By David Hansen · June 12, 2020, 8:14 PM EDT
The U.S. Treasury Department‘s final regulations implementing the tax on global intangible low-taxed income, a provision of the 2017 federal tax overhaul, violate administrative law and must be suspended, an expatriate attorney told a D.C. federal court Friday. The Tax Cuts and Jobs Act regulations implementing the tax on GILTI exclude an analysis of their impact on small businesses, American lawyer Monte Silver said in a complaint.
The court should remand the regulations back to Treasury and defer enforcement until the agency complies, he said. “The final regulations imposed and continue to impose unreasonably complicated and costly burdens upon a vast number of small businesses and small business owners like plaintiffs,” Silver said in his complaint. Treasury issued regulations implementing the pertinent Internal Revenue Code Section 951A in 2019.
Many small companies, such as Silver’s one-person law office in Israel, struggle to comply because the regulations are “impenetrable,” he said in his complaint, which echoes his earlier, pending challenge to a separate international provision in the TCJA. Treasury should have provided an initial and a final analysis of the impact the GILTI regulations would have on small businesses, as required by the Regulatory Flexibility Act, Silver said.
The act requires an analysis summarizing significant issues raised during the rulemaking process, estimating how many small companies will be affected, quantifying the administrative tasks firms must perform to comply and describing any steps taken by the government to minimize the impact, he said. Treasury provided neither an initial nor final analysis because the department didn’t think small businesses would be significantly affected, Silver said.
The final regulations were 318 pages and 100,700 words long, he noted. “Had defendants [taken] their administrative duties seriously and actually researched and analyzed the empirical data, they could not have issued the certifications that they, in fact, did,” Silver said in his complaint. “Instead, defendants wrote off hundreds of thousands of small businesses by promulgating impenetrable and esoteric fiscal regulations that have a catastrophic effect on plaintiffs and similarly situated persons.”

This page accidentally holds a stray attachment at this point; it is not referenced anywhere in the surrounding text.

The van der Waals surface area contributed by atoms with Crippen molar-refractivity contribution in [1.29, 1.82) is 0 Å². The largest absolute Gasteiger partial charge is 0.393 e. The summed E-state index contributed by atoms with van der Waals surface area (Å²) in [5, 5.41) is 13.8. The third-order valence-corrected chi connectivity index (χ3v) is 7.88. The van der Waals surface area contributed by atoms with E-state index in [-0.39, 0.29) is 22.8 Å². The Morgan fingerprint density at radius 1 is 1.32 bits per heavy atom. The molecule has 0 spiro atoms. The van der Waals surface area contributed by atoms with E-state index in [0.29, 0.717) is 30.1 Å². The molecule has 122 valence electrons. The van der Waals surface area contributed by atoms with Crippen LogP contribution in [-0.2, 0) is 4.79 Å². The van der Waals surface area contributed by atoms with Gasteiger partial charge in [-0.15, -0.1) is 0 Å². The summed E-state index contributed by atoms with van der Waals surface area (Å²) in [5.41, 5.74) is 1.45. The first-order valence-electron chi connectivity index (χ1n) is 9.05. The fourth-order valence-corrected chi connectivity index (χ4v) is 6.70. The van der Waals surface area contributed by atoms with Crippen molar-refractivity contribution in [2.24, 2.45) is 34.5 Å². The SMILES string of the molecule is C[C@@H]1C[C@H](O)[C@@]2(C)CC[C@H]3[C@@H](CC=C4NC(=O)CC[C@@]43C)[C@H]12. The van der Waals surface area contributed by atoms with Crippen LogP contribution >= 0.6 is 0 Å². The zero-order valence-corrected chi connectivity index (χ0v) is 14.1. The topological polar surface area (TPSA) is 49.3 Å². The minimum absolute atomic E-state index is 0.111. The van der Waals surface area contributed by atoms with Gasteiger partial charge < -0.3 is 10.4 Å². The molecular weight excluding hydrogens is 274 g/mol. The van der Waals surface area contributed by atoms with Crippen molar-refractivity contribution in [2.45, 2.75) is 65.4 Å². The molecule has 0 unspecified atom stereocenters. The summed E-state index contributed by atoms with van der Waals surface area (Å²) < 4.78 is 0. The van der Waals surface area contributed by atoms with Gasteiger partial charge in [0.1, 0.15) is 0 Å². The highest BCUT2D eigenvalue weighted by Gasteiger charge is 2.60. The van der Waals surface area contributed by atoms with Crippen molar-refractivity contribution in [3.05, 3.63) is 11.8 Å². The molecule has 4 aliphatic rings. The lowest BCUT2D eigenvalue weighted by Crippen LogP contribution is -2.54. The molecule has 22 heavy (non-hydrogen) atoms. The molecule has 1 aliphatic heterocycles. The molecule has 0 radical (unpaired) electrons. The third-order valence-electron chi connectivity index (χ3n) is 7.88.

Small businesses are especially vulnerable to the burdens of complying with GILTI, Silver said. They can’t take the credits and deductions available to large firms such as Apple and Google and end up paying more in taxes, he said. The final regulations also violate the Paperwork Reduction Act and the Administrative Procedure Act, Silver said. The paperwork act requires federal agencies to certify that they have attempted to reduce the compliance burdens of new regulations on small companies, he said.
The Administrative Procedure Act requires agencies to follow procedures when issuing regulations and to issue them in a way that is not arbitrary or capricious, he said. Silver’s other pending legal action has argued that final regulations for the transition tax provisions of the TCJA are too complicated and should not be enforced until Treasury analyzes their regulatory burden on small companies. Administrative laws such as the Regulatory Flexibility Act are supposed to ensure that the federal government considers the resources and capabilities of small companies when it issues regulations, Silver told Law360 on Friday. Often, they are written for large companies and are difficult for businesses his size to comply with, he said. Legal representatives of the U.S. Treasury Department declined to comment.
Silver is represented by Lawrence Marc Zell of Zell & Associates International Advocates LLC. Legal representation for the government could not be determined.
The case is Monte Silver et al. v. Internal Revenue Service et al., case 1:20-cv-01544, in the U.S. District Court for the District of Columbia.